MLB The Show 21 beginners guide to pitching

STEEEE-RIIIIIIIIKEEEEEEE 3 *crazy hand motion punch out*

MLB The Show 21 has finally arrived to both Playstation and Xbox. MLB The Show was previously a PlayStation exclusive, but the barriers have been broken with MLB The Show 21 being placed on the Xbox Game Pass service. With that said, there’s a whole swath of gamers who haven’t had the joy of playing MLB The Show franchise and are trying it out for the first time. The game has a steep learning curve, and pitching a proper curve in MLB The Show is another battle in itself. We check out some great tips on how to improve your pitching with an MLB The Show 21 beginner’s guide.

Master metered pitching mode

MLB The Show 21 brought some new pitching mechanics in with the Perfect Accuracy Region, otherwise known as “Par.” Do not use Par if you’re using this MLB The Show 21 beginners guide for pitching. Stick to the basics of using the metered pitching mode. The simple metered system easily dictates the velocity of every pitch, and determines the accuracy based on your timing of matching the yellow line’s perfect pitch delivery. Don’t make a difficult game that much harder for yourself, especially if you’re a beginner.

Find your favorite pitching motion

You can get some proper pitchers throwing with painfully unorthodox pitching motions. It’s jarring when the typical pitch timing gets mixed up when dealing with long delayed pitchers out of the stretch.

Avoid pitchers like Clayton Kershaw, Max Scherzer, or Joey Lucchesi. Instead, try to pick a player with a safe and predictable motion in both the stretch and windup. This will make it easier to find your timing as a beginner pitcher in MLB The Show 21, and it will prepare you for some of the more advanced pitching deliveries like Clayton Kershaw later down the line.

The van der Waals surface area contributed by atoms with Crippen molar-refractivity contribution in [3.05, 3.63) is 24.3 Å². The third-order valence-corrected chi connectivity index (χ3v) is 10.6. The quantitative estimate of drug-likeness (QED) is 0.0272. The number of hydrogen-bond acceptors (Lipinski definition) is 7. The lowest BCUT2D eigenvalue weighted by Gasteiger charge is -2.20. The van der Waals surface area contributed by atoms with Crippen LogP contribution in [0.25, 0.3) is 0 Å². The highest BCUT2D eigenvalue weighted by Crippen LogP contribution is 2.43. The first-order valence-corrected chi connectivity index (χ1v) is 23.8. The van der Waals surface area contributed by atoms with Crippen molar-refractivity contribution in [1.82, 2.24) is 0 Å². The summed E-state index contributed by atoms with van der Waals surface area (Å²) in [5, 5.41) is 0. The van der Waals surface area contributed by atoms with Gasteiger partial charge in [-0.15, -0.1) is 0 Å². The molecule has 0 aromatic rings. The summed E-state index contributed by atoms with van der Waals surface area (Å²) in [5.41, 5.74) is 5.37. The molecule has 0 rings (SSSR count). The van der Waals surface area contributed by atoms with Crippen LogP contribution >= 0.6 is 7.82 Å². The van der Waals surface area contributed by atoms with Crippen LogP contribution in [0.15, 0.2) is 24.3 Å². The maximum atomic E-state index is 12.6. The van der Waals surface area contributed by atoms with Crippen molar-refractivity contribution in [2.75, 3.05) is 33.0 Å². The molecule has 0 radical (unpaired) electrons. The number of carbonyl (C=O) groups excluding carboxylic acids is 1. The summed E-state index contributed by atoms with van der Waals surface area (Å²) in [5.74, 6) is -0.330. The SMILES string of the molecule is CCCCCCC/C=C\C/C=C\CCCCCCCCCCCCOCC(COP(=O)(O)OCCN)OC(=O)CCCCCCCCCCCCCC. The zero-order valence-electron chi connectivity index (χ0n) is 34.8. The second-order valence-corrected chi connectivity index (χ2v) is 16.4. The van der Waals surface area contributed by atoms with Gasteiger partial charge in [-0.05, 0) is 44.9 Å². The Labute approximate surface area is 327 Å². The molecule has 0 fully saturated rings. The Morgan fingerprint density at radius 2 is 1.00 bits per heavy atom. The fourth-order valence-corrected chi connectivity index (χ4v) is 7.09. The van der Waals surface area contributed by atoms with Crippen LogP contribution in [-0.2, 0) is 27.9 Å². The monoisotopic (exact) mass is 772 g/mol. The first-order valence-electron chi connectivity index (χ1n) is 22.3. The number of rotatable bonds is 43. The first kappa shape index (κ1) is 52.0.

Easy pitching motions:

  • Cole Hamels or Cole Hamels 2008
  • Shohei Ohtani
  • Michael Pineda
  • Hyun-Jin Ryu
  • Sean Newcomb
mlb the show 21 beginner's guide
Image by San Diego Studio

Mix your pitches

Throwing pure gas is cool… until you get lit up. Pitching is just as much about strategy as it is about having the filthiest pitches. You can’t expect to start a game and throw only Fastballs to good results. Opposing players and even the AI will pick up on the patterns, giving themselves a better chance to crush a homer in MLB The Show 21.

Try throwing in some off-speed pitches and changing pitch locations. The heat map for batters also shows the pitchers where the weaknesses are, so try to exploit that without attacking it too frequently.

Pitch outside the strikezone

Some players are trigger happy and will swing at anything. There’s absolutely no shame in pitching outside of the strikezone if that’s the case. If you realize a player bats aggressively, try to pitch fastballs up high or inside, and throwing your breaking pitches away from them. With that said, there’s no psychological benefit to pitching inside and high since players can’t back off the plate.

Don’t only pitch with max effort

Pitching 100% will tire pitchers out quicker in MLB The Show 21, like it does in real life. As mentioned above, throwing gas is great, but you need to pick and choose your spots. Try to throw between minimal and middle effort to stretch out your starts as long as possible. You’re more likely to get outs on well placed pitches rather than reckless fireballs or crazy breaks that miss the strikezone.

mlb the show 21 tatis bauer
Image by San Diego Studio

Balance your pitch repertoire

Baseball is great for finding quirks and niches, but sometimes it’s best not to reinvent the wheel. Beginner pitchers in MLB The Show 21 are better pitching off of a three-pitch repertoire of Fastball-Changeup-Breaking Pitch (Curve or Slider). Some of the most dominant pitchers operate off of three pitches, so don’t try to stretch yourself too thin with five different pitches.

Classic pitch repertoires:

  • 4Seam Fastball-Changeup-Curve
  • 2Seam Fastball-Cutter-Slider
  • Sinker-Slider-4 Seam Fastball

Stay tuned to SQUAD for more MLB The Show 21 beginners guide content!

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Aja Jones

Writer from Toronto, Canada. Can taste the difference between Coke and Pepsi. Learned how to play drums through Rock Band. Named after a Steely Dan album.
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